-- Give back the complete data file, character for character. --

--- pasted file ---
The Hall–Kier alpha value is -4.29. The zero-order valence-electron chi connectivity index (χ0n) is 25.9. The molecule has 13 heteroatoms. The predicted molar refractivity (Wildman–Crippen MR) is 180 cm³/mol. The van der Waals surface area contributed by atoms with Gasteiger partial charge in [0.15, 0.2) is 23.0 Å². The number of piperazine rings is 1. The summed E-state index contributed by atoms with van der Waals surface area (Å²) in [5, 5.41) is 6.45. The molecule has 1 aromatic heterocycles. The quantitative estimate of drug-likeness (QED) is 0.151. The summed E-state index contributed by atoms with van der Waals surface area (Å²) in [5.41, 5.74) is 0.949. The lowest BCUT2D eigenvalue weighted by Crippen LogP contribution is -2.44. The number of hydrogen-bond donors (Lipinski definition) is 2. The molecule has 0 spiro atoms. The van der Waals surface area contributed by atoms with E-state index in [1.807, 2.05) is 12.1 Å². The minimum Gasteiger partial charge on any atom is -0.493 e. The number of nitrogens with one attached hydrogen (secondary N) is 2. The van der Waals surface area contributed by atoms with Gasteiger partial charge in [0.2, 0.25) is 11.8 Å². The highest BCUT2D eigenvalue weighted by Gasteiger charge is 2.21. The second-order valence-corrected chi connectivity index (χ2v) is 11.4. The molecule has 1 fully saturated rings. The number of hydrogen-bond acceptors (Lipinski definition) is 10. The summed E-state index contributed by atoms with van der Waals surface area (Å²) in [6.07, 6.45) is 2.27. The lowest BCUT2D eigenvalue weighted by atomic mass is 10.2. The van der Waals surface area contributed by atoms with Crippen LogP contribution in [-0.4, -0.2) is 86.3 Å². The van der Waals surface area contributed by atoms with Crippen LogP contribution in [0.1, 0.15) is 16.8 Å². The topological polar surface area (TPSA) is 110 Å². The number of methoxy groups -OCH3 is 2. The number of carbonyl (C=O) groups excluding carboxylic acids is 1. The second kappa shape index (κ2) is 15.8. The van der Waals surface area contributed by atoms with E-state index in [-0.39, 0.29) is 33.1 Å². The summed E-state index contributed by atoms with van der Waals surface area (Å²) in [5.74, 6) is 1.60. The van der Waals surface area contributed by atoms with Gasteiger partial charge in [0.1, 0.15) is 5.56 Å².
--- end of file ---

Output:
The Hall–Kier alpha value is -4.29. The zero-order valence-electron chi connectivity index (χ0n) is 25.9. The molecule has 13 heteroatoms. The predicted molar refractivity (Wildman–Crippen MR) is 180 cm³/mol. The van der Waals surface area contributed by atoms with Gasteiger partial charge in [0.15, 0.2) is 23.0 Å². The number of piperazine rings is 1. The summed E-state index contributed by atoms with van der Waals surface area (Å²) in [5, 5.41) is 6.45. The molecule has 1 aromatic heterocycles. The quantitative estimate of drug-likeness (QED) is 0.151. The summed E-state index contributed by atoms with van der Waals surface area (Å²) in [5.41, 5.74) is 0.949. The lowest BCUT2D eigenvalue weighted by Crippen LogP contribution is -2.44. The number of hydrogen-bond donors (Lipinski definition) is 2. The molecule has 0 spiro atoms. The van der Waals surface area contributed by atoms with E-state index in [1.807, 2.05) is 12.1 Å². The minimum Gasteiger partial charge on any atom is -0.493 e. The number of nitrogens with one attached hydrogen (secondary N) is 2. The van der Waals surface area contributed by atoms with Gasteiger partial charge in [0.2, 0.25) is 11.8 Å². The highest BCUT2D eigenvalue weighted by Gasteiger charge is 2.21. The second-order valence-corrected chi connectivity index (χ2v) is 11.4. The molecule has 1 fully saturated rings. The number of hydrogen-bond acceptors (Lipinski definition) is 10. The summed E-state index contributed by atoms with van der Waals surface area (Å²) in [6.07, 6.45) is 2.27. The lowest BCUT2D eigenvalue weighted by atomic mass is 10.2. The van der Waals surface area contributed by atoms with Crippen LogP contribution in [-0.4, -0.2) is 86.3 Å². The van der Waals surface area contributed by atoms with Crippen LogP contribution in [0.1, 0.15) is 16.8 Å². The topological polar surface area (TPSA) is 110 Å². The number of methoxy groups -OCH3 is 2. The number of carbonyl (C=O) groups excluding carboxylic acids is 1. The second kappa shape index (κ2) is 15.8. The van der Waals surface area contributed by atoms with E-state index in [-0.39, 0.29) is 33.1 Å². The summed E-state index contributed by atoms with van der Waals surface area (Å²) in [5.74, 6) is 1.60. The van der Waals surface area contributed by atoms with Gasteiger partial charge in [0.1, 0.15) is 5.56 Å².